It’s the most coverage the American Royal Rodeo has received in several years, and it didn’t involve one bit of action.

That’s unfortunate.

There are so many awesome storylines that come to town with the rodeo, and the media outlets are not presenting them to the readers, viewers or listeners. They should. Maybe we just need to help them.

postheadericon MGM Deuces Night is what cowboys want to ride

MGM Deuces Night leaps high into the air while matching moves with Chase Erickson during the final round of the All American ProRodeo Finals in Waco this past October. This is just one of the reasons why she's being considered as bareback riding horse of the year. (PHOTO BY ROBBY FREEMAN)

MGM Deuces Night leaps high into the air while matching moves with Chase Erickson during the final round of the All American ProRodeo Finals in Waco this past October. This is just one of the reasons why she's being considered as bareback riding horse of the year. (PHOTO BY ROBBY FREEMAN)

GUYMON, Okla. – Cody DeMers is the last in a line of elite bareback riders who have tested their mettle on Carr Pro Rodeo’s MGM Deuces Night.

DeMers, a four-time qualifier to the Wrangler National Finals Rodeo from Kimberly, Idaho, matched moves with the great young horse during the final round at the Ram National Circuit Finals Rodeo on April 1. The two danced across the dirt in Oklahoma City for 85 points, helping DeMers to a runner-up finish in ProRodeo’s national championship.

Cody DeMers

Cody DeMers

“I’m embarrassed I didn’t win first on that horse like everybody else in the world does,” he said.

That seems to be a common theme for cowboys who test their skills on the 7-year-old mare. They’d love the chance when she bucks next at the Guymon Pioneer Days Rodeo, set for 7:30 p.m. Friday, May 4; 2 and 7:30 p.m. Saturday, May 5; and 2 p.m. Sunday, May 6. She has been to the NFR each of the past two seasons and has been bucked four times in Las Vegas. He led cowboys to three round victories and a second-place finish.

Ryan Gray scored 90 points on MGM Deuces Night to win the fifth go-round this past December; reigning world champion Kaycee Feild scored 87 to win the 10th round. In 2010, 2004 champ Kelly Timberman scored 88.5 to win the 10th round. That’s saying a lot about a horse purchased a few years ago by Pete Carr, owner of Carr Pro Rodeo.

“I could’ve rode that horse better,” DeMers said of his ride in Oklahoma City. “Pete’s awful high on that horse, and he has every reason to be. I’d pack that horse with me in the minivan to every rodeo I go to if I could.”

He’s not the only cowboy; a lot of the other top names in the game would do the same thing. MGM Deuces Night was raised by bareback rider Wes Stevenson, a seven-time NFR qualifier from Lubbock, Texas.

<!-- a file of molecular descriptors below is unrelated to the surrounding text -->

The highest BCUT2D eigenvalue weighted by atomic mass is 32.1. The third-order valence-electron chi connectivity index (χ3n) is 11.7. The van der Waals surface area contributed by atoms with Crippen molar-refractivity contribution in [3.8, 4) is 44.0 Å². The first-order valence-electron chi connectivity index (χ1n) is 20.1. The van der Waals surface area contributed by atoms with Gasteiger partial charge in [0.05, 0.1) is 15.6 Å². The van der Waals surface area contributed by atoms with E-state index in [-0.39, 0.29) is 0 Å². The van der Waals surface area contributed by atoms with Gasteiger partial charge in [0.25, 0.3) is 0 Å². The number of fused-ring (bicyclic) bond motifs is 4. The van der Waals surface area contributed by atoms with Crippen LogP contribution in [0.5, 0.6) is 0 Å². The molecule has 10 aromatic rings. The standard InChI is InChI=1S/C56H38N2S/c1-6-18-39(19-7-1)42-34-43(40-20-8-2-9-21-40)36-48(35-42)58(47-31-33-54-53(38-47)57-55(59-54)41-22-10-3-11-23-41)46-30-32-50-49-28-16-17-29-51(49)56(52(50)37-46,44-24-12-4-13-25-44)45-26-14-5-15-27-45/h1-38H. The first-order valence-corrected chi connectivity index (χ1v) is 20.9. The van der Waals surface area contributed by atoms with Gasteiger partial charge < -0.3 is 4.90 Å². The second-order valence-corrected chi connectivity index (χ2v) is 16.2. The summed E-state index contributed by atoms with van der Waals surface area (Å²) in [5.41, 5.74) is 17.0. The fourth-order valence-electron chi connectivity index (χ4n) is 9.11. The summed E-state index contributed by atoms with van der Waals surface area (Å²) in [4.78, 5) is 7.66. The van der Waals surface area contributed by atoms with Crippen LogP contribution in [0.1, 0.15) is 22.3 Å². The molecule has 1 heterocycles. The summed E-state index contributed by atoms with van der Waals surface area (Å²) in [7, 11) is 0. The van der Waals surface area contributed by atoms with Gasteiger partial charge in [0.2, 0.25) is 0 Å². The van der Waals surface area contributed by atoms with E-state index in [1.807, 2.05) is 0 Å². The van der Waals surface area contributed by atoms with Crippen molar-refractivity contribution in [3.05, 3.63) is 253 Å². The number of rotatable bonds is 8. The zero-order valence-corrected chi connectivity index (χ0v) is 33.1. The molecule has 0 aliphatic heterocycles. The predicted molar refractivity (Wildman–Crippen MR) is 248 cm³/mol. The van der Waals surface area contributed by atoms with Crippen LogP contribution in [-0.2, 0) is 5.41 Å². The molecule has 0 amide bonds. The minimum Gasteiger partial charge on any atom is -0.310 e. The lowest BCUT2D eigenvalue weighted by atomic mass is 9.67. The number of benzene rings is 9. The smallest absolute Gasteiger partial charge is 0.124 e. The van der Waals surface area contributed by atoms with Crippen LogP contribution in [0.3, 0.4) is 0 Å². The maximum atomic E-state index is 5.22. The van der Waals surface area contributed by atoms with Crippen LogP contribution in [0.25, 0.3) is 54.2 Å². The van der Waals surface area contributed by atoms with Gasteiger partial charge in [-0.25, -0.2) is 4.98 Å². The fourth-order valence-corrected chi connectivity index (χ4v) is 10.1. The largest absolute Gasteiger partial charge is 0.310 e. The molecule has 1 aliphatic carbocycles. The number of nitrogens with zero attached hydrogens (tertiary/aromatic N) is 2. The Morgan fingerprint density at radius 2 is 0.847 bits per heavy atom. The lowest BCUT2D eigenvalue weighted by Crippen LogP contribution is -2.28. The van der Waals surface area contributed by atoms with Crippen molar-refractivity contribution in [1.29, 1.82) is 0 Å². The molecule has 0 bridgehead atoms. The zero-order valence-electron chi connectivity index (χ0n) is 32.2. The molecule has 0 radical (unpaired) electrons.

Wes Stevenson

Wes Stevenson

“I knew she’d have a really good shot to come to the finals,” Stevenson said. “I knew she was that good, so part of the reason I sold her to Pete is that I knew she’d have a good shot to go to the finals. I bought her from Jim Zinser as a brood mare, but she bucked so good, I didn’t want to waste her sitting at my house. I wanted her to have a chance.

“She has a lot of heart. I was the first one to get on her with a rigging, and from the first time we ever bucked her, I knew that little filly has a lot of heart. She’s a very electric horse.”

Those that have been on the phenomenal mare know that better than most. In a year’s span, Feild won a lot of money on the back of MGM Deuces Night. Last spring, he shared the final-round victory at the RNCFR with a 90-point ride; in December, it was the final round of the NFR; in March, he set a RodeoHouston arena record with a 93-point ride in the $50,000 round. Combined, Feild won $72,685 on the mare in less than a year’s time.

Kaycee Feild

Kaycee Feild

“That’s just a unique horse, and she gets real high in the air,” said Feild, a four-time NFR qualifier whose father, Lewis, is a five-time world champion. “That horse tries really hard to buck really good. She gets high in the air and gives you a lot of time to set your feet and crank your toes out. You’ve got to have quick feet and set them high in the neck. With that horse, it seems easy to set them high in the neck.

“She’s that way every time I’ve been on her. She’s a pretty cool horse.”

Yes, she is. Even though he’s never strapped his rigging to her back, Heath Ford has seen her in action plenty of times. The bareback riding representative, he handles the political side of the game and works with all the bareback riders in selecting the best horses. He’s also a three-time NFR qualifier, so he knows that side of the business, too.

“She’s a horse that really gets in the air and gives you a lot of time to show off,” Ford said. “It’s kind of like a quarterback and a receiver; you need a quarterback who can put the pass where the receiver can run after the catch and really show his stuff.

“She can do everything to set you up to be successful and show off your talents. She gives you the opportunity to do what you do at a higher level.”

postheadericon The Cort is fairly full

Cort Scheer

Cort Scheer

After making a nice run at the 2010 Wrangler National Finals Rodeo, Cort Scheer missed ProRodeo’s grand finale in 2011 after suffering a torn knee ligament midway through the season.

Over the past few days, he posted one of the top two scores in saddle bronc riding at the Red Bluff (Calif.) Roundup. He and two-time world champion Cody Wright each scored 84 points to win the prestigious title. I’m still awaiting word on how much money they earned in the northern California community.

They weren’t the only big winners over the weekend. In addition to the action in Red Bluff, two-time world champion Rocky Patterson won the Ram National Finals Steer Roping, clinching the championship this afternoon in Torrington, Wyo.